Institute of Education
Take care with their education
Many young people who have been in care fail to get to university because of "an overriding lack of support". A five-country study, led by academics from the Institute of Education, found that, as a group, children in care are less likely to progress to higher education than other young people in Europe. The study also found that the UK is alone among the five countries (the other four are Denmark, Hungary, Spain and Sweden) where the education of children in care has been recognised as an important policy issue. The researchers said young people in care need close and ongoing contact with supportive adults, greater understanding from schools of their special situation and more generous and reliable financial support to continue in education after the age of 16. The findings were explored at a conference in London on 29 November.
Who lives in a place like this?
Scientists are calling for radical new approaches to conservation after a biodiversity audit. The audit was led by the University of East Anglia, with partners including Natural England, the Forestry Commission and Norfolk and Suffolk biodiversity partnerships and county councils. The study pooled information on every plant and animal species recorded in Breckland, an area of heathland, forest and farmland stretching across the Norfolk and Suffolk border, which is home to 28 per cent of the UK's threatened species. The study is believed to be the first of its kind to consider every single species found in an entire region.
Big problem for predators
Large predators are much more vulnerable than smaller species because they have to work hard to find food to survive. Scientists at Durham University matched predator populations to the abundance of their prey and found that the largest species, including lions, tigers and polar bears, had much greater declines in population due to diminishing food supplies when compared with small animals such as badgers. The study of 11 species of carnivore suggests that the vulnerability of larger species may be linked with the high-energy costs of being big - a hindrance when times are tough and food is hard to come by.
A download to help avoid debt
Managing money has always been difficult for students torn between another pint or a can of beans for dinner. Now students at Cardiff University can access advice about keeping afloat without leaving the pub. A new iPhone app to aid budget planning has been jointly developed by the university's Student Support Centre and the Consumer Financial Education Body. "In the current economic climate, helping students get the skills they need to look after their money and make the most of the opportunities higher education provides is crucial," said Ben Lewis, head of student advisory services at Cardiff.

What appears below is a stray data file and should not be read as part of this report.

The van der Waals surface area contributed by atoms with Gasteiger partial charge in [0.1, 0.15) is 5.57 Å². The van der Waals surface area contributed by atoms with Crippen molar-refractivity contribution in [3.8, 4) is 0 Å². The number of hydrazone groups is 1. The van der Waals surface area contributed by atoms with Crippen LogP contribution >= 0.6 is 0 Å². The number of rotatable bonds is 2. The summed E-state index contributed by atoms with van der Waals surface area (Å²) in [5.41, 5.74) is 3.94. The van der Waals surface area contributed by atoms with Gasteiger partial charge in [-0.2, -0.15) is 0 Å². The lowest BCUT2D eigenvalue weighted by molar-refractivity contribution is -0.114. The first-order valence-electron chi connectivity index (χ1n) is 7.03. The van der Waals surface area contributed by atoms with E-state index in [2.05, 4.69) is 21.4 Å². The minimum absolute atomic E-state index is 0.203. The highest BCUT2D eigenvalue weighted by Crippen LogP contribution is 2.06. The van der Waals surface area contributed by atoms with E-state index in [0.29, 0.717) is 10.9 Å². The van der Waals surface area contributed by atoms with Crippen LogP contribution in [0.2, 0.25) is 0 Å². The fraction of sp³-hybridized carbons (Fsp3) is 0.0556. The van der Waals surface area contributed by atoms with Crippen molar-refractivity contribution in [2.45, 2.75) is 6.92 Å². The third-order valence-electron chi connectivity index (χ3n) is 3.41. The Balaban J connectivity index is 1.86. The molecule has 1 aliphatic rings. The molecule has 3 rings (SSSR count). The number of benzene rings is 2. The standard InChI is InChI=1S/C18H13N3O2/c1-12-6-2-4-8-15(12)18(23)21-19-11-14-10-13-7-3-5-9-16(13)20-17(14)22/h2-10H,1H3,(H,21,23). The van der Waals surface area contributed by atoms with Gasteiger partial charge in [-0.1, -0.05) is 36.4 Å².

Alzheimer's drug breakthrough
Scottish scientists have made a breakthrough in the treatment and prevention of Alzheimer's disease by looking at the treatment of diabetics. Researchers at the University of Dundee have discovered that metformin, a drug commonly used in the treatment of type 2 diabetes, can help treat Alzheimer's and prevent it in healthy people. Scientists already knew that sugar metabolism played a part in the development of Alzheimer's, but have now found that metformin activates a key protein that can prevent cell death in the brains of patients.
Neuroscience centre opens
A £12 million research institute has been opened by the Queen. The Sheffield Institute for Translational Neuroscience at the University of Sheffield will bring together scientists and medical specialists to search for the causes of neurodegenerative conditions and to develop treatments. The centre, which was part-funded by the largest private benefaction to the university since the Edwardian period, will be led by Sheffield's head of neuroscience, Pamela Shaw. She said the institute aimed to create "the opportunity for focused study of motor neuron disease by a world-class team with the skills needed to solve a complex human disease".
University Campus Suffolk
Students are helping to make it easier to be green with a project to reduce waste and promote household recycling. University Campus Suffolk graphic design students have been working alongside the waste management team at Suffolk County Council to help develop innovative ways to promote the notion of recycling in the county. The students have produced thought-provoking images that feature in the newly launched Suffolk Waste Reduction Handbook, as well as a short film, Reuse, which can be seen at the county council's website, www.suffolkrecycling.org.uk.
Hull/Hull York Medical School
Sweet news for fatigue sufferers